The day she was born at John Muir Medical Center in Walnut Creek in 1985, Liz Castro was already famous.
The yellowed newspaper clippings heralding Castro’s birth are carefully preserved in her baby album. The headlines proclaim the “miracle” birth of the East Bay’s first test-tube baby. Since then, millions of children around the world have been conceived through in vitro fertilization. But in 1985, Castro was one of the first.
So when Castro joins nearly 300 other “IVF babies” Sunday at the Reproductive Science Center’s 25th annual Family Day reunion in San Ramon, she will be, at 24, its senior member. Castro will also get a chance to meet, for the first time, Dr. Donald Galen, one of the pioneering doctors at RSC who helped make her existence a reality.
“I’ve always wanted to actually talk to those doctors, but I never thought I would get the chance,” said Castro, who now lives in Mesa, Ariz., and works as a medical assistant. “It’s kind of a big deal for me.”
Although in vitro fertilization is commonplace today, when Liz Castro’s mother, Pamela Castro, first decided to go forward with in vitro fertilization in 1983, any birth resulting from an egg fertilized outside the womb was considered revolutionary.
But after years of trying to conceive with no success, Pamela Castro — then 30 — was willing to try anything.
“All my friends were having babies and I really wanted a family,” Pamela Castro said. “I was constantly invited to baby showers and I would always go home crying.”
She heard about a new program for infertile woman from a cousin who worked at John Muir Hospital. That’s when she met Galen and his partner, Dr. Arnold Jacobson, who had just established the Reproductive Science Center in San Ramon. Galen had trained in England, where in vitro fertilization originated, and was ready to bring the process to the East Bay. Pamela Castro was their first client.
Although Pamela Castro remembers the process being long and difficult, she always retained perfect faith in her doctors. “They were very kind men and very good doctors,” she said. “It was so unthinkable that it would not work.”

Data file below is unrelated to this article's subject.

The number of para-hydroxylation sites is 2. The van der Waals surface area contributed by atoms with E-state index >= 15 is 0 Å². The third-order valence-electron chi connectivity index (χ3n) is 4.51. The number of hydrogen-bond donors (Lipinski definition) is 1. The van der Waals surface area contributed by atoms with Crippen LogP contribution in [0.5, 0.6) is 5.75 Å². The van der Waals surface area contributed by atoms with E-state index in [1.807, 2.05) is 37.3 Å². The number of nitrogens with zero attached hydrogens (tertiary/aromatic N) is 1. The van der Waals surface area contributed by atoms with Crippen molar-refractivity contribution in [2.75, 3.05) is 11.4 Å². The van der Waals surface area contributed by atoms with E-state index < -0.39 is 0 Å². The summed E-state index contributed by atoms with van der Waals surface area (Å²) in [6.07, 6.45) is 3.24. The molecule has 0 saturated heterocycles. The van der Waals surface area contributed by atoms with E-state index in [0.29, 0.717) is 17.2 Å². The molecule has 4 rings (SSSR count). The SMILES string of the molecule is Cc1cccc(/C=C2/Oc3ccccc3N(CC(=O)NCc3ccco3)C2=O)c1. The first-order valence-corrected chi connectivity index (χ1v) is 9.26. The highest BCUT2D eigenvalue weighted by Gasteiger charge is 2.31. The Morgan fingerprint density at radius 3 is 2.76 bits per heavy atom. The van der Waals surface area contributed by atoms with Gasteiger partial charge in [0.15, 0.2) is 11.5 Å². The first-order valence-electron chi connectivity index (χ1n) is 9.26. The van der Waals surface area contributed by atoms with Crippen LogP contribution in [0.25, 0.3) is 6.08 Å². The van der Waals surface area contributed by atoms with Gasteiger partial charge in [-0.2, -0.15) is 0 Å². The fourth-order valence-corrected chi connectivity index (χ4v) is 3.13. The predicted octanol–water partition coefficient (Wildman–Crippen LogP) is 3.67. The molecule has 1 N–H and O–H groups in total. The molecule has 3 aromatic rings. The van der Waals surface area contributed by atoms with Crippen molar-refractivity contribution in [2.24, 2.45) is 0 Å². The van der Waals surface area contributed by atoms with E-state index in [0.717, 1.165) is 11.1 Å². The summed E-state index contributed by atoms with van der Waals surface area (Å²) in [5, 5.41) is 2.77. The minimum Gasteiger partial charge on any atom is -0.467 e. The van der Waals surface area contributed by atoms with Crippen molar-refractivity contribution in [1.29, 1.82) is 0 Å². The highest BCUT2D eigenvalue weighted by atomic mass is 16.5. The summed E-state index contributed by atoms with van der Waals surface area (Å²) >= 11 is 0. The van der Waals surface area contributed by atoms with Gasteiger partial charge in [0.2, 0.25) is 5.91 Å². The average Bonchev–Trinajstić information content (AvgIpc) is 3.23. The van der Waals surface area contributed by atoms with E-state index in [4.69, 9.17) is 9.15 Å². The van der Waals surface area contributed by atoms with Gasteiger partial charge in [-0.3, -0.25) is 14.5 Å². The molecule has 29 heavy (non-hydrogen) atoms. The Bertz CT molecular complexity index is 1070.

Galen, who still practices at RSC, said the success rate today for IVF has improved to more than 50 percent for each attempt at conception. But in 1985, that rate was around 10 percent. Despite the odds and years of frustration, Castro became pregnant on the first try. Her daughter was born approximately 40 weeks later.
“I was ecstatic,” Pamela Castro said, remembering her perfectly healthy newborn. “Thank God it worked.”
Being one of the first IVF babies has been challenging at times for Liz Castro. Grandmother Ruthe Castro remembers when her granddaughter was a baby and would announce to anyone listening that she was a test-tube baby. But Liz Castro soon learned to be less forthcoming when talking to classmates in high school.
“I’d say test-tube baby and they would think I’m some freakish, mad-scientist experiment that didn’t come from my parents,” she said. “They didn’t get it so they would just laugh about it.”
Liz Castro is grateful in vitro fertilization has now become commonly understood and accepted by most people. She is no longer famous, but can now appreciate the true import of how she was brought into this world.
“When I think about being a test-tube baby, I know my parents put in a lot of effort to have me and bring me here,” she said. “It makes me feel a little bit extraordinary.”
WHAT: 2009 Reproductive Science Center’s 25th Annual Family Day Picnic
WHEN: Sunday, June 14th 11 a.m. to 4 p.m.
WHERE: Little Hills Ranch, 18013 Bollinger Canyon Road, San Ramon
INFO: 877-213-0713 or www.rscbayarea.com